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Friday, December 24, 2010

Merry Christmas

I wish you all a peaceful Christmas filled with the ingredients that means something good to you.

Warm hugs, Anne Marie

Thursday, December 23, 2010

Would you come along with us?

Are you done with your Christmas shopping yet? If not, would you like to come along with us? I’m thinking I could take you to the area called Grünerløkka.

They have lots of small shops with irresistible home décor, Christmas signs, candles, cups, lanterns, door knobs and Christmas tree ornaments.

Then we could do a stop at the Café Bügge and have a chicken club sandwich or a veggie burger (… or anything else you fancy from the menu). We could finish with a warm café latte before we continued to do some more shopping.

Perhaps visit Noah, Noah to find something warm to wear over our shoulders

Or my favourite toy shop where I am sure we could find something for both small and big children (read: grown ups young at heart).

And before we all went back home to our own places we could go for a round of ice skating, or just watch this toy and dream away.

What do you say? Are you up for some Christmas shopping with us?

Wednesday, December 22, 2010

bird feeder part deux

I don’t know if it can be called decoration, but I wanted to keep it simple and natural. I assume it will attract the birds easier this way. Although I have doubts about if they will find the food hanging from the branch.

I think I read some where that birds look for food in the places they have found food before and that it might take some time for them to discover new food places. Persistency is my game then. Persistency and hope. And ten bird seed balls.

The bird seed ball hanging from the blue 100% merino yarn (of course) is also very easy to make. Simply put a selection of bird seeds into paper cups, heat up fat and pour the warm fat over the seeds while still warm and runny. Once the fat has cooled take the fat balls out of the paper cups. If they are stuck, you can tear the paper cup off.

Oh, and I tied the yarn to a coin with a hole in the middle (the one kroner coin has a hole in the middle. I did not do that myself). The coin was pushed down among the bird seeds before I poured the warm fat over the seeds.

Now I will sit down by the window with a cup of tea and a couple of my favourite Christmas books and wait.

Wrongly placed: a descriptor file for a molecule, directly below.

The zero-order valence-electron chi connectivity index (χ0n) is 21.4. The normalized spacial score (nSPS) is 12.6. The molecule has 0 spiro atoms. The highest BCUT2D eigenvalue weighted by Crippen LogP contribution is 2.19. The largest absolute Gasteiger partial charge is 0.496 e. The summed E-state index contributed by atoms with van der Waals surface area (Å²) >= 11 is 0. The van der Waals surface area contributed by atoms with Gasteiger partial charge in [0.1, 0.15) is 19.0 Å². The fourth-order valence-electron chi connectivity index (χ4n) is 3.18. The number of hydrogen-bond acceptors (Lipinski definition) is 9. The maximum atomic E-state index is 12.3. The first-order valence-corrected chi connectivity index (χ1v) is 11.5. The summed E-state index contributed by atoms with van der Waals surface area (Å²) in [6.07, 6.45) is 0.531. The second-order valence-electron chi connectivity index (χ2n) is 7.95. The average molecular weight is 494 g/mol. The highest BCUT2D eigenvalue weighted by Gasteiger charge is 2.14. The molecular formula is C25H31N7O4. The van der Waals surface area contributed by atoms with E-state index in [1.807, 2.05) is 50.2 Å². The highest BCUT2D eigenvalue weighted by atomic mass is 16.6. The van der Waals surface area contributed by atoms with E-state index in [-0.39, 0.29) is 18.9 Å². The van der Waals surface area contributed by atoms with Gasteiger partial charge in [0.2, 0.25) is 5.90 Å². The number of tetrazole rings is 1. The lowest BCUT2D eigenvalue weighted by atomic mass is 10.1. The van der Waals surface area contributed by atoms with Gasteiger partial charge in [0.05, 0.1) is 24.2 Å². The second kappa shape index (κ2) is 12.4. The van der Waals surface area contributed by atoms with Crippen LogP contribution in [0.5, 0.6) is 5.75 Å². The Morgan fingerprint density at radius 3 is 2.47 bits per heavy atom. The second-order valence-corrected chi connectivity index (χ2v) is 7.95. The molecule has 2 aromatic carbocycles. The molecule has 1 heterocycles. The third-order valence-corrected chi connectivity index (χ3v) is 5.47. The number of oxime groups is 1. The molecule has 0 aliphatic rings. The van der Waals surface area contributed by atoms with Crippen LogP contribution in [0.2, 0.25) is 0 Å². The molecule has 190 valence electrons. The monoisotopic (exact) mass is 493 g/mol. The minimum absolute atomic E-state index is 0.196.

Monday, December 20, 2010

Birds on the balcony

I had so many things to share with you last week and then I got caught by the big dreadful stomach flu, the Norovirus. I have done little except from visiting the ladies room (…no, not to powder my nose), drinking water mixed with apple juice and sleeping… don’t worry I will not go into further details. Instead I will share my bird attraction experiment.

We live close to the forest in an area with lots of small birds. I love seeing the variety of birds that gather to eat seeds from the feeders people hang up in the trees. If we had a house I would put a food tray for the birds right outside our kitchen window. But we don’t have a house (my cup is half full).

So I need to find a way to attract the birds to our balcony. I am not sure if it is possible to attract birds to a balcony but I'm willing to give it a try. Since I haven’t found a balcony bird feeder I’m trying my own invention.

You need a few branches off a tree, an empty milk carton or equivalent, water and temperatures below freezing point.

Cut the milk carton to you get the desired height. Fill with water and put in the branches you have chosen. Leave outdoors (or in a really big freezer) until frozen. When completely frozen tear off the milk carton. Put into a wider container. I used an old wash basin. Pour water just to cover an inch of the wash basin or chosen container leave to freeze. Repeat this until the basin is at least half full of frozen ice. This is to give the base weight and sturdyness (if not the weight of the branches would make your frozen milk carton fall over).

I’ll show you how I decorated it later this week.

Monday, December 13, 2010

3rd Sunday of Advent

Having Astrid has made me think more thoroughly on how we would like to celebrate Christmas… and what we in a busy life can expect from ourselves to manage. We need to find the right balance between this so that we grown ups can enjoy the season as much as Astrid and any future kids.

I am big on traditions even if I have had to learn to be flexible the last 10 years. If Astrid is anything like me… or just 10 % like me she will want her Christmas to be the same every year. So we need to think our celebration through, because once it is “set” I suspect it might be difficult to change.

One thing I think we want to do is having friends over to bake ginger bread cookies. It is a tradition that can be implemented in an advent activity calendar; as well as unite us with friends in an otherwise busy time.

As a fun Advent experiment we tried out gingerbread cookies baking with neighbours and friends on Saturday. The experiment went well and I think this is a keeper for our tradition.

Christmas music was played, dough and cookies were eaten. I whipped together an apple cake for the grown ups (it disappeared shortly after the picture was taken… not a crumb was left) with some Gløgg. Glasses of cold milk were consumed by the shorties wee guests.